ESCONDIDO — A robot police officer may soon join the ranks of the Escondido Police Department following a March 20 vote at an Escondido City Council meeting.
The remote-controlled robot — capable of using lethal force — will be funded by an $8,550 grant given under the Urban Area Security Initiative (UASI), a federal grant program administered by the U.S. Department of Homeland Security.
Escondido Police Chief Craig Carter, who spoke before the City Council, said the robot could benefit the department and would be designated for uniquely dangerous circumstances.
“That robot will be used to enter into locations that are otherwise not safe for law enforcement to entire, with the goal of establishing a communication between the officers and the person that’s inside,” Carter said. “The idea of that is we go in with the robot, we establish that communication and it keeps us from having to go into a situation where it might be a life or death situation.”
In response to Carter’s presentation, Deputy Mayor Consuelo Martinez reminded the police department to provide more documentation and explanatory materials when presenting budgetary items before the council.
Before it was removed, the robot officer funding had been placed on the Consent Calendar among 13 items originally slated for a council vote without discussion.
“The reason I pulled this item is because the staff report that I received said ‘training for fire and police’ and it said ‘regional law enforcement equipment.’ But it gave no details as to what kind of training that was going to be or what kind of equipment that was going to be,” Martinez said. “So, in the future, any similar type of requests I would ask for details about what you’re thinking of purchasing with that money, what it will be used for and just more details because I only got the lump sum.”
Martinez also cited civil liberty concerns and said she would like details addressing these things in the next round of discussion.
Criticism of the UASI program is exemplified in a 2012 report — the byproduct of a yearlong probe — published by the office of then-U.S. Sen. Tom Coburn (R-Oklahoma) and titled “Safety at Any Price: Assessing the Impact of Homeland Security Spending in U.S. Cities.”
“Congress and DHS failed to establish metrics to measure how funds spent through the UASI program have made us safer or determine the right amount to dedicate to counterterrorism programs to mitigate the threat,” Coburn wrote in that report’s prelude. “If in the days after 9/11 lawmakers were able to cast their gaze forward ten years, I imagine they would be surprised to see how a counter-terrorism initiative aimed at protecting our largest cities has transformed into another parochial grant program.”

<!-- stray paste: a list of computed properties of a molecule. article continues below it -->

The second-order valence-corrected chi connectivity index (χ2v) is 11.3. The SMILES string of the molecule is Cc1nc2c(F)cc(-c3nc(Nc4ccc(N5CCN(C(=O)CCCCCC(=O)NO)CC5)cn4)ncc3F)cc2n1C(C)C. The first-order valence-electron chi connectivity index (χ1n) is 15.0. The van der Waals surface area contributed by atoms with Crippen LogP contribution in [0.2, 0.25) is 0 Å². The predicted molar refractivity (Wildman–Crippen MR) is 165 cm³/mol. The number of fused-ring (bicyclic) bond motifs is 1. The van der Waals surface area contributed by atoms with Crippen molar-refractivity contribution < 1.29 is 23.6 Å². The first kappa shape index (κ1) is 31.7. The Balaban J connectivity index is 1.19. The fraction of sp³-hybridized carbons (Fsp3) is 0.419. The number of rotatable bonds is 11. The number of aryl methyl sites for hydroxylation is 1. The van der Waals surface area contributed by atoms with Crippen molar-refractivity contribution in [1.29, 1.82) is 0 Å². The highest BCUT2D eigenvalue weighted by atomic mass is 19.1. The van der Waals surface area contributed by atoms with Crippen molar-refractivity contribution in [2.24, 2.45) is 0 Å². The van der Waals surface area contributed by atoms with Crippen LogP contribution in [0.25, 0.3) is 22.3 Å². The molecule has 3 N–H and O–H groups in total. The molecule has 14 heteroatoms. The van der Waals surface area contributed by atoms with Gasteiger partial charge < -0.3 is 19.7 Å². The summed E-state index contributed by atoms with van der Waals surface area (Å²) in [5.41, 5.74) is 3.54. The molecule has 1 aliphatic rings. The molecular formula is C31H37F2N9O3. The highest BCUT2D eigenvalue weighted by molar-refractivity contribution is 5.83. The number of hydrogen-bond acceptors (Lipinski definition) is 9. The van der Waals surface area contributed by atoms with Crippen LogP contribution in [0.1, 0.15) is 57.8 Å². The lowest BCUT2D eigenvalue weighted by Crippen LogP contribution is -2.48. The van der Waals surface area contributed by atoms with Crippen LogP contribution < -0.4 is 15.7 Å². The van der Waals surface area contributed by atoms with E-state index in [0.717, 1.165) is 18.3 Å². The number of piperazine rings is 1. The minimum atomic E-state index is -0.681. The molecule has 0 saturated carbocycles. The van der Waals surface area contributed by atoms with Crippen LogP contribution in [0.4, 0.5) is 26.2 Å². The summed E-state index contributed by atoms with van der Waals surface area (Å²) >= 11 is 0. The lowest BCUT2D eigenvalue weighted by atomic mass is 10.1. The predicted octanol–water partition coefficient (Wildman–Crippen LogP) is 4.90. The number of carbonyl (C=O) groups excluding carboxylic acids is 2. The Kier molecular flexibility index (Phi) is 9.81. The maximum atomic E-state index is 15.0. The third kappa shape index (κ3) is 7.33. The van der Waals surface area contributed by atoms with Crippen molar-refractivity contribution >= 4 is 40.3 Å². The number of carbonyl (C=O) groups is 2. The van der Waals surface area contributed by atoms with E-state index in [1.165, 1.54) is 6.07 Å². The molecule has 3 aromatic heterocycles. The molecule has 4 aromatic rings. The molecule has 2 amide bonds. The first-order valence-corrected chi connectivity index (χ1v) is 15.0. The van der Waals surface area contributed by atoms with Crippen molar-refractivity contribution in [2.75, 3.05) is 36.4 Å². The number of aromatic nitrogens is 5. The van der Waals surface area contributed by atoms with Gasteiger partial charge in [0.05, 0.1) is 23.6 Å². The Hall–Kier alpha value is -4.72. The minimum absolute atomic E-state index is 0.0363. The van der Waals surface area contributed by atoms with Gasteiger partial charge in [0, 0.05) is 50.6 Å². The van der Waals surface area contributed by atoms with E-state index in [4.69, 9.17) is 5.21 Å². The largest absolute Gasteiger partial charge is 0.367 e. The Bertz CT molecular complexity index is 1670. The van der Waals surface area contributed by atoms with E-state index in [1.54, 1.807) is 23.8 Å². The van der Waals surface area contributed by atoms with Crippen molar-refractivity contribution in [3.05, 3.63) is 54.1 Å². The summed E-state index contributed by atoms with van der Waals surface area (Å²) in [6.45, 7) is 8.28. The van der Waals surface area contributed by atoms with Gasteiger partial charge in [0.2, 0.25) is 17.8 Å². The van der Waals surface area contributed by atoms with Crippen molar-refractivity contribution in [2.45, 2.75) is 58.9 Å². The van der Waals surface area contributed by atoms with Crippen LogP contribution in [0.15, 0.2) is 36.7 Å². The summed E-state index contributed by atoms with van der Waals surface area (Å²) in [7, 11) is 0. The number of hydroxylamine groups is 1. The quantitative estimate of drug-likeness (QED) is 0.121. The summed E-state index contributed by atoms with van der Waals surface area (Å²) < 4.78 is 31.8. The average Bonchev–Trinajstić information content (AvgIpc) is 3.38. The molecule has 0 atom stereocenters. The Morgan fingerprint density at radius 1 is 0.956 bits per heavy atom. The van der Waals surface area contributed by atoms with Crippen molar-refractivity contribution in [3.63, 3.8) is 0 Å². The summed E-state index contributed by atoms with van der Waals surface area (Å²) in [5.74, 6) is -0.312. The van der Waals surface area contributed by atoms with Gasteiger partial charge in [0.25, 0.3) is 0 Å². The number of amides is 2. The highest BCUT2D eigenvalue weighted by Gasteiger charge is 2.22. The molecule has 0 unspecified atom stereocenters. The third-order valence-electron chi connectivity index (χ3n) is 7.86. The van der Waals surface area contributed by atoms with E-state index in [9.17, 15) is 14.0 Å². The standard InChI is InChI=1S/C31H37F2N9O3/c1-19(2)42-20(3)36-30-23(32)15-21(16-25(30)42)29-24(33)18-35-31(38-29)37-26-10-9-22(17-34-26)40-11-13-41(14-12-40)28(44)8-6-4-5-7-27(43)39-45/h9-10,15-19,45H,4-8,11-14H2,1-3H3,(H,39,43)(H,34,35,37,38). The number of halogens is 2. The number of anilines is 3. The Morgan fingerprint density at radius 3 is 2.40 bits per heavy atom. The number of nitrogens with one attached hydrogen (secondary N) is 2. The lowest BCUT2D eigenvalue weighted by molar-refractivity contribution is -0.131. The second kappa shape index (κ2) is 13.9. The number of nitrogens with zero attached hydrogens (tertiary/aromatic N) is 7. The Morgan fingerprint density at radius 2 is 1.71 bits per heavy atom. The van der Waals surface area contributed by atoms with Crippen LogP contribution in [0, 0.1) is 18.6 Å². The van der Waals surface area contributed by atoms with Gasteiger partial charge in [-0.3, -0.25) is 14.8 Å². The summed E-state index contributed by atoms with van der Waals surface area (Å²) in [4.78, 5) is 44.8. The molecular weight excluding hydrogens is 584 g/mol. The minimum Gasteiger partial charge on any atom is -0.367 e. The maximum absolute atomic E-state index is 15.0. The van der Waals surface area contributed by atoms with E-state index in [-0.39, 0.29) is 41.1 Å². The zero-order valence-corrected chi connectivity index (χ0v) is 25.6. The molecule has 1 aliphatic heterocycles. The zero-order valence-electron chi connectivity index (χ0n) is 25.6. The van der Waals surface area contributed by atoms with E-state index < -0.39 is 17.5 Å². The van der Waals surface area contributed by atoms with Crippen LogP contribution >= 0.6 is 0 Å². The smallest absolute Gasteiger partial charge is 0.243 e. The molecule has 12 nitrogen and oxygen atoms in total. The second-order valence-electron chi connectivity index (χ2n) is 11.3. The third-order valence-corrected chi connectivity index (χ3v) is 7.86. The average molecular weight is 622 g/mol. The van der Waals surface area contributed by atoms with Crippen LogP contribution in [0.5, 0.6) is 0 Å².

Once limited to science fiction movies and novels, police robots have become more mainstream in recent years. Indeed, in 2016, the Dallas Police Department utilized a robot equipped with a bomb to kill a sniper — the first such occurrence in policing history.
The civil liberties concerns expressed by Martinez were previously conveyed by the American Civil Liberties Union.
“It is easy to think up scenarios where weaponized robots might save the day, but such scenarios are likely to be rare — and meanwhile the potential for abuse and overuse is so significant that policymakers should closely monitor police departments’ acquisition of and involvement with such machine,” wrote the ACLU. “Even though the use of lethal remote force can be constitutionally permissible, a wholehearted embrace of such devices by law enforcement would be dangerous.”
This is not the first time the Escondido law enforcement has received grant money via UASI.
Escondido Police Department has received a total of $681,026 in UASI grant funding in the last three years.
Escondido Police Department came under fire after using $246,000 of UASI grant money to buy a military-style armored vehicle, according to an article in The San Diego Union-Tribune.
Escondido Police Department public information officer Chris Lick, citing the ongoing investigation over the attempted arson of a mosque in the city, could not provide The Coast News with the UASI grant application materials by press time.
Steve Horn is a San Diego, CA-based reporter covering Escondido and San Marcos. He works in a full-time capacity for The Real News Network, an online broadcast news ouetlet, covering climate change. He has worked as a staff investigative reporter for the publications Prison Legal News and Criminal Legal News and as an investigative reporter for the climate news website DeSmog.com.
A native of Wisconsin and graduate of University of Wisconsin, Steve is a competitive distance runner, with a personal best time in the marathon of 2:43:04 and nine marathons under his belt. He also has served on the film screening committee for the San Diego International Film Festival.